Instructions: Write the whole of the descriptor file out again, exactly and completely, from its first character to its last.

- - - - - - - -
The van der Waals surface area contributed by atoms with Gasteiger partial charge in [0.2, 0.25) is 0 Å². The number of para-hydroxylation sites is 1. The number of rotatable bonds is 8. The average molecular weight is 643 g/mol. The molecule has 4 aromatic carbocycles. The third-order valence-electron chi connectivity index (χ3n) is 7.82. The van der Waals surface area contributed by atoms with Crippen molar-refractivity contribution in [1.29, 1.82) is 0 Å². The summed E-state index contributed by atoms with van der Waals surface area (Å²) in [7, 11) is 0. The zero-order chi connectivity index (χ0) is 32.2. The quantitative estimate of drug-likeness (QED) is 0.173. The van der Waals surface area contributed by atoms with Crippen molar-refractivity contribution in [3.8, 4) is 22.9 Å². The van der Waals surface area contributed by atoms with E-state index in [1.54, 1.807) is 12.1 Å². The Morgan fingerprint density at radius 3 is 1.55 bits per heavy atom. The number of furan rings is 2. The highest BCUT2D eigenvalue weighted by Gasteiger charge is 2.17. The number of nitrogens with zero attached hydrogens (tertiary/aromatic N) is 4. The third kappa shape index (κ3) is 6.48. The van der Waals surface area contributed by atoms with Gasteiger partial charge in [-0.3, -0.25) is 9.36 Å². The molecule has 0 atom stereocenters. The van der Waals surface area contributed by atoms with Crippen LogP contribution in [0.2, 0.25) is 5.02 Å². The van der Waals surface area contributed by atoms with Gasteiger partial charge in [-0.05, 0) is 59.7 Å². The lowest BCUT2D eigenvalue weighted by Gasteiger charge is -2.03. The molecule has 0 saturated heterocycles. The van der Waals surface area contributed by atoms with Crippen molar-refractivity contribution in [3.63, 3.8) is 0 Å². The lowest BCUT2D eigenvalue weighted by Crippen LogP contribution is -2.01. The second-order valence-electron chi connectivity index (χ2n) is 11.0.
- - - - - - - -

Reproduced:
The van der Waals surface area contributed by atoms with Gasteiger partial charge in [0.2, 0.25) is 0 Å². The number of para-hydroxylation sites is 1. The number of rotatable bonds is 8. The average molecular weight is 643 g/mol. The molecule has 4 aromatic carbocycles. The third-order valence-electron chi connectivity index (χ3n) is 7.82. The van der Waals surface area contributed by atoms with Crippen molar-refractivity contribution in [1.29, 1.82) is 0 Å². The summed E-state index contributed by atoms with van der Waals surface area (Å²) in [7, 11) is 0. The zero-order chi connectivity index (χ0) is 32.2. The quantitative estimate of drug-likeness (QED) is 0.173. The van der Waals surface area contributed by atoms with Crippen molar-refractivity contribution in [3.8, 4) is 22.9 Å². The van der Waals surface area contributed by atoms with E-state index in [1.54, 1.807) is 12.1 Å². The Morgan fingerprint density at radius 3 is 1.55 bits per heavy atom. The number of furan rings is 2. The highest BCUT2D eigenvalue weighted by Gasteiger charge is 2.17. The number of nitrogens with zero attached hydrogens (tertiary/aromatic N) is 4. The third kappa shape index (κ3) is 6.48. The van der Waals surface area contributed by atoms with Gasteiger partial charge in [-0.3, -0.25) is 9.36 Å². The molecule has 0 atom stereocenters. The van der Waals surface area contributed by atoms with Crippen LogP contribution in [0.2, 0.25) is 5.02 Å². The van der Waals surface area contributed by atoms with Gasteiger partial charge in [-0.05, 0) is 59.7 Å². The lowest BCUT2D eigenvalue weighted by Gasteiger charge is -2.03. The molecule has 0 saturated heterocycles. The van der Waals surface area contributed by atoms with Crippen molar-refractivity contribution in [3.63, 3.8) is 0 Å². The lowest BCUT2D eigenvalue weighted by Crippen LogP contribution is -2.01. The second-order valence-electron chi connectivity index (χ2n) is 11.0.